Friday’s UN human rights office pointed out growing evidence of war crimes following the Russian invasion in Ukraine. It declared that humanitarian law had been “tossed aside.”

Michelle Bachelet is the U.N. high-commissar for human rights. She stated that “our work so far has detailed a horrendous story of violations against civilians.”

Since the conflict began on February 24, her office has confirmed 5,264 civilian casualties including 2,345 deaths. It said that 92.3% of those were recorded in Ukrainian government-controlled territory. It uses a strict methodology and long ago admitted that the confirmed numbers are not accurate.

Bachelet stated that “the actual numbers will be much higher” as more information is available from Mariupol, where there is intense fighting.

She added that “over these eight weeks, the international humanitarian law was not only ignored, but also seemingly tossed aside.”

In a statement, her office stated that Russian armed forces had “indiscriminately bombed populated places, killing civilians, and destroying hospitals, schools, and other civil infrastructure — actions that may be considered war crimes.”

Bachelet stated that the “scale of summary executions civilians in areas previously held by Russian forces” is growing.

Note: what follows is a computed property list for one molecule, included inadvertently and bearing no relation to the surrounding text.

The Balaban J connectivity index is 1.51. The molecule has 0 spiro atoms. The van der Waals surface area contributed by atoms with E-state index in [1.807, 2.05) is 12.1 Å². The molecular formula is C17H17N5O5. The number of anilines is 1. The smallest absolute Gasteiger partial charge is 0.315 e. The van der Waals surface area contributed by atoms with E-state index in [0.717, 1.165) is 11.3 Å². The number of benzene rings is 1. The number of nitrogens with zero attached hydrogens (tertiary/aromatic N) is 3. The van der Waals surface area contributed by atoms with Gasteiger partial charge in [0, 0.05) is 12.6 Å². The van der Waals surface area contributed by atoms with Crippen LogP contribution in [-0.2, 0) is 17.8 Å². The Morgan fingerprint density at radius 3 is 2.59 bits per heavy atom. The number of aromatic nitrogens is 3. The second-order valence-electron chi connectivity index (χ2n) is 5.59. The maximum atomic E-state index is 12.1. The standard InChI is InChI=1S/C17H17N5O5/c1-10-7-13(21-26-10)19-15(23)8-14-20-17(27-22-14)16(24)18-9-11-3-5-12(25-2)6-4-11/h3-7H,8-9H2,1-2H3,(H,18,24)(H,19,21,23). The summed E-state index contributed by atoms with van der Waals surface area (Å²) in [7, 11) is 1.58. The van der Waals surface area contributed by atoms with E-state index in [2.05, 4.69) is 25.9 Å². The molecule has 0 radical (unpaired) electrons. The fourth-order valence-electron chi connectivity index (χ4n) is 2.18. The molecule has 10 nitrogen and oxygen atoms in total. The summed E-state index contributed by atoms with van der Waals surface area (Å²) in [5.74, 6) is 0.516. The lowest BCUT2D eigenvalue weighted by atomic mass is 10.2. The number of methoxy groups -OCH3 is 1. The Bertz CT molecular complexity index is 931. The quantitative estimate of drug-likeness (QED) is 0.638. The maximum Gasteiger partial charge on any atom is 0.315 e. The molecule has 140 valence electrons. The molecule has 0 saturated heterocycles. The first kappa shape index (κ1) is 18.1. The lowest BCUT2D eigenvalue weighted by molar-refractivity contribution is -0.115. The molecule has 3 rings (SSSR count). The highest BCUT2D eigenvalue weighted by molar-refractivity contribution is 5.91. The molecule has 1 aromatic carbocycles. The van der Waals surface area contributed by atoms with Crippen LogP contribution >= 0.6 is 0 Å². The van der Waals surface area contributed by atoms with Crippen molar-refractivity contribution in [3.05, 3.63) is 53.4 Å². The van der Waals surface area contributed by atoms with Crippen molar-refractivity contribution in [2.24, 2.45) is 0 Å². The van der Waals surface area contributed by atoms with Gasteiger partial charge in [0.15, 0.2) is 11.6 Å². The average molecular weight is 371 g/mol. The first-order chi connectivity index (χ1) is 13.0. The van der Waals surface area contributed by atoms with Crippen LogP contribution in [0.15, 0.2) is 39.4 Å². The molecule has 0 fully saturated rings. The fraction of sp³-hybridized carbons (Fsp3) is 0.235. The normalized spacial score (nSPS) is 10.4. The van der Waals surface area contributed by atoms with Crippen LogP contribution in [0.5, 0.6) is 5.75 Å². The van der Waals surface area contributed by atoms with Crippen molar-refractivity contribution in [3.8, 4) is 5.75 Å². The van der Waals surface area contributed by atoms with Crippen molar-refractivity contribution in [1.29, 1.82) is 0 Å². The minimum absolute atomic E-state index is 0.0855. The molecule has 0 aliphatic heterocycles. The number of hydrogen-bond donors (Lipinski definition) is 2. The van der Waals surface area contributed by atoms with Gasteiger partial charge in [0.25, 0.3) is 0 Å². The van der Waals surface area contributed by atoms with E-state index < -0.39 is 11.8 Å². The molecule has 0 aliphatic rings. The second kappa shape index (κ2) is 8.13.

Her office stated that U.N. human right officers visited Bucha on April 9 and documented the unlawful killing of 50 civilians. More than 300 claims of civilian killings have been made to the U.N. mission in Kyiv (Chernihiv), Kharkiv, Sumy and Kharkiv regions.

Russian officials denied that their soldiers had killed civilians in Bucha or other Kyiv towns, where they retreated three week ago. They also accused Ukraine of staging the atrocities.

According to the U.N. rights officer, its mission has also recorded 114 attacks against medical facilities. However, it is possible that the real number will be significantly higher.

Bachelet stated that “at least 3,000 civilians died due to inability to get medical care or because of the stress caused by hostilities.” This includes being forced to live in basements by the Russian armed forces or being denied entry to their homes for several days or weeks.

So far, the U.N. has received 75 complaints of Russian soldiers committing sexual violence against women, girls, and men. Most of these cases were in the Kyiv region. According to the human rights office, detention of civilians has “become a common practice” in areas under control by Russian forces or affiliated groups. 155 cases have been reported.

According to the report, it received information on “alleged arbitrary or incommunicado arrests” by Ukrainian forces and people who were aligned with them. It also pointed out videos from both sides that showed the torture, intimidation, and killing of prisoners of war.